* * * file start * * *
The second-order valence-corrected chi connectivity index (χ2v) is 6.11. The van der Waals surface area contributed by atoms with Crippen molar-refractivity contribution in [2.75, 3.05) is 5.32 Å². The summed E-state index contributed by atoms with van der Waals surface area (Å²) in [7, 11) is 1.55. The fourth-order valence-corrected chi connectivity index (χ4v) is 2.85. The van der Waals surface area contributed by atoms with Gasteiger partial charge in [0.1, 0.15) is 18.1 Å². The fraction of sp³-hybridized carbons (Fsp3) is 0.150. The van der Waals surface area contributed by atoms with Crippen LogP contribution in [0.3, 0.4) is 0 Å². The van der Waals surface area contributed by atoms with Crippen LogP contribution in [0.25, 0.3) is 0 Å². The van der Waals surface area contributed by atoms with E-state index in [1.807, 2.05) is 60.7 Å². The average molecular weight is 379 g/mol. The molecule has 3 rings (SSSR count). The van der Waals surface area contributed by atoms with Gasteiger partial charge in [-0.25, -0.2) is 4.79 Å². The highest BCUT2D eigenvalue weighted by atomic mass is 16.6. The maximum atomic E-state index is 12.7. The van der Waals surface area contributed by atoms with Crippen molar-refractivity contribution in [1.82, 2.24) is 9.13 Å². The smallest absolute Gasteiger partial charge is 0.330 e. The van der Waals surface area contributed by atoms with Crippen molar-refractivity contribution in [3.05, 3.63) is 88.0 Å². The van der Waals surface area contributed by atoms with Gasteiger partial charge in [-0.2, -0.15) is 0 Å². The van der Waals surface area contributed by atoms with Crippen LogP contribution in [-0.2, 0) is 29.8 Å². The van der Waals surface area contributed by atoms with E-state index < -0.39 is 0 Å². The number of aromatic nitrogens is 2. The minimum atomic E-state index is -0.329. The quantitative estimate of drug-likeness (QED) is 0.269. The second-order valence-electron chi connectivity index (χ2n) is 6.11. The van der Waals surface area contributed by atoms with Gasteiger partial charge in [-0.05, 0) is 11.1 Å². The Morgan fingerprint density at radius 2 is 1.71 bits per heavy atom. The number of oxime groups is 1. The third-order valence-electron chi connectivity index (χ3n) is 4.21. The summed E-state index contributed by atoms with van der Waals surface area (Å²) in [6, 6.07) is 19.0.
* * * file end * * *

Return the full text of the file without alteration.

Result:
The second-order valence-corrected chi connectivity index (χ2v) is 6.11. The van der Waals surface area contributed by atoms with Crippen molar-refractivity contribution in [2.75, 3.05) is 5.32 Å². The summed E-state index contributed by atoms with van der Waals surface area (Å²) in [7, 11) is 1.55. The fourth-order valence-corrected chi connectivity index (χ4v) is 2.85. The van der Waals surface area contributed by atoms with Gasteiger partial charge in [0.1, 0.15) is 18.1 Å². The fraction of sp³-hybridized carbons (Fsp3) is 0.150. The van der Waals surface area contributed by atoms with Crippen LogP contribution in [0.3, 0.4) is 0 Å². The van der Waals surface area contributed by atoms with Crippen LogP contribution in [0.25, 0.3) is 0 Å². The van der Waals surface area contributed by atoms with E-state index in [1.807, 2.05) is 60.7 Å². The average molecular weight is 379 g/mol. The molecule has 3 rings (SSSR count). The van der Waals surface area contributed by atoms with Gasteiger partial charge in [-0.25, -0.2) is 4.79 Å². The highest BCUT2D eigenvalue weighted by atomic mass is 16.6. The maximum atomic E-state index is 12.7. The van der Waals surface area contributed by atoms with Crippen molar-refractivity contribution in [1.82, 2.24) is 9.13 Å². The smallest absolute Gasteiger partial charge is 0.330 e. The van der Waals surface area contributed by atoms with Crippen molar-refractivity contribution in [3.05, 3.63) is 88.0 Å². The van der Waals surface area contributed by atoms with Gasteiger partial charge in [-0.2, -0.15) is 0 Å². The van der Waals surface area contributed by atoms with Crippen LogP contribution in [-0.2, 0) is 29.8 Å². The van der Waals surface area contributed by atoms with E-state index < -0.39 is 0 Å². The number of aromatic nitrogens is 2. The minimum atomic E-state index is -0.329. The quantitative estimate of drug-likeness (QED) is 0.269. The second-order valence-electron chi connectivity index (χ2n) is 6.11. The van der Waals surface area contributed by atoms with Gasteiger partial charge in [-0.05, 0) is 11.1 Å². The Morgan fingerprint density at radius 2 is 1.71 bits per heavy atom. The number of oxime groups is 1. The third-order valence-electron chi connectivity index (χ3n) is 4.21. The summed E-state index contributed by atoms with van der Waals surface area (Å²) in [6, 6.07) is 19.0.